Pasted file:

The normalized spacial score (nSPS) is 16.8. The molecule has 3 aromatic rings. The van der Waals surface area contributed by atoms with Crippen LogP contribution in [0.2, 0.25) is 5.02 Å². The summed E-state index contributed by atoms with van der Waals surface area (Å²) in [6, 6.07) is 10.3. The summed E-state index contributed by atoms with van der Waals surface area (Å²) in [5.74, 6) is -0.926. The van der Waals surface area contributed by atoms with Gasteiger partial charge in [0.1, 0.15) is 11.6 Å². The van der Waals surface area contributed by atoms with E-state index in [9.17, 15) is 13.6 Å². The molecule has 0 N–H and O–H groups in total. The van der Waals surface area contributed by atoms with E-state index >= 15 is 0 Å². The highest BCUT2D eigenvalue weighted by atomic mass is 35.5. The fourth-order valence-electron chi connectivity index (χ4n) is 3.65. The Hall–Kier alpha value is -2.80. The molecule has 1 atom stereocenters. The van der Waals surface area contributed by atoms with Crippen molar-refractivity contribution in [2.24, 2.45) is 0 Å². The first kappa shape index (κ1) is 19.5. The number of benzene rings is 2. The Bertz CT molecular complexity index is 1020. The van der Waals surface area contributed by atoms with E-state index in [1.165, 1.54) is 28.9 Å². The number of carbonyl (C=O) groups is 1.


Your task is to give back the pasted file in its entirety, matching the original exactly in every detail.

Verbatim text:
The normalized spacial score (nSPS) is 16.8. The molecule has 3 aromatic rings. The van der Waals surface area contributed by atoms with Crippen LogP contribution in [0.2, 0.25) is 5.02 Å². The summed E-state index contributed by atoms with van der Waals surface area (Å²) in [6, 6.07) is 10.3. The summed E-state index contributed by atoms with van der Waals surface area (Å²) in [5.74, 6) is -0.926. The van der Waals surface area contributed by atoms with Gasteiger partial charge in [0.1, 0.15) is 11.6 Å². The van der Waals surface area contributed by atoms with E-state index in [9.17, 15) is 13.6 Å². The molecule has 0 N–H and O–H groups in total. The van der Waals surface area contributed by atoms with E-state index >= 15 is 0 Å². The highest BCUT2D eigenvalue weighted by atomic mass is 35.5. The fourth-order valence-electron chi connectivity index (χ4n) is 3.65. The Hall–Kier alpha value is -2.80. The molecule has 1 atom stereocenters. The van der Waals surface area contributed by atoms with Crippen molar-refractivity contribution in [2.24, 2.45) is 0 Å². The first kappa shape index (κ1) is 19.5. The number of benzene rings is 2. The Bertz CT molecular complexity index is 1020. The van der Waals surface area contributed by atoms with E-state index in [1.165, 1.54) is 28.9 Å². The number of carbonyl (C=O) groups is 1.